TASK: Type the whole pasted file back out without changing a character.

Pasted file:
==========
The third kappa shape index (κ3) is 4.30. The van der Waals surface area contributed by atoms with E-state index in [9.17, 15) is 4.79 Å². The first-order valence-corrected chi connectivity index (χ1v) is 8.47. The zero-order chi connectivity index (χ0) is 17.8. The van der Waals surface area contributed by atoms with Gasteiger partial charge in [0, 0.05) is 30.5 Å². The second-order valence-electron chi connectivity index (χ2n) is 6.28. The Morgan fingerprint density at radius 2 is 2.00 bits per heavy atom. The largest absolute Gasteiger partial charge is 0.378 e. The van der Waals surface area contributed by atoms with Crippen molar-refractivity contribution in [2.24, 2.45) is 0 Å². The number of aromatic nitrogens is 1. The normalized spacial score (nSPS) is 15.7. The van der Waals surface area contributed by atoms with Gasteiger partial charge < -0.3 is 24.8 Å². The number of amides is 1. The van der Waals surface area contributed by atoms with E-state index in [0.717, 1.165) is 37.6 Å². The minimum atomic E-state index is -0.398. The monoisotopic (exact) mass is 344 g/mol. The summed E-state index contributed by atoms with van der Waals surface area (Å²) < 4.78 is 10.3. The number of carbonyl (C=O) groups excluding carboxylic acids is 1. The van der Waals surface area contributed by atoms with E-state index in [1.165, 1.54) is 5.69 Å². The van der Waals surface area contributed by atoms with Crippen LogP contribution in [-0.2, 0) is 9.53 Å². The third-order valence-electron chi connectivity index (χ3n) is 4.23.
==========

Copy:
The third kappa shape index (κ3) is 4.30. The van der Waals surface area contributed by atoms with E-state index in [9.17, 15) is 4.79 Å². The first-order valence-corrected chi connectivity index (χ1v) is 8.47. The zero-order chi connectivity index (χ0) is 17.8. The van der Waals surface area contributed by atoms with Gasteiger partial charge in [0, 0.05) is 30.5 Å². The second-order valence-electron chi connectivity index (χ2n) is 6.28. The Morgan fingerprint density at radius 2 is 2.00 bits per heavy atom. The largest absolute Gasteiger partial charge is 0.378 e. The van der Waals surface area contributed by atoms with Crippen molar-refractivity contribution in [2.24, 2.45) is 0 Å². The number of aromatic nitrogens is 1. The normalized spacial score (nSPS) is 15.7. The van der Waals surface area contributed by atoms with Gasteiger partial charge < -0.3 is 24.8 Å². The number of amides is 1. The van der Waals surface area contributed by atoms with E-state index in [0.717, 1.165) is 37.6 Å². The minimum atomic E-state index is -0.398. The monoisotopic (exact) mass is 344 g/mol. The summed E-state index contributed by atoms with van der Waals surface area (Å²) < 4.78 is 10.3. The number of carbonyl (C=O) groups excluding carboxylic acids is 1. The van der Waals surface area contributed by atoms with E-state index in [1.165, 1.54) is 5.69 Å². The van der Waals surface area contributed by atoms with Crippen LogP contribution in [-0.2, 0) is 9.53 Å². The third-order valence-electron chi connectivity index (χ3n) is 4.23.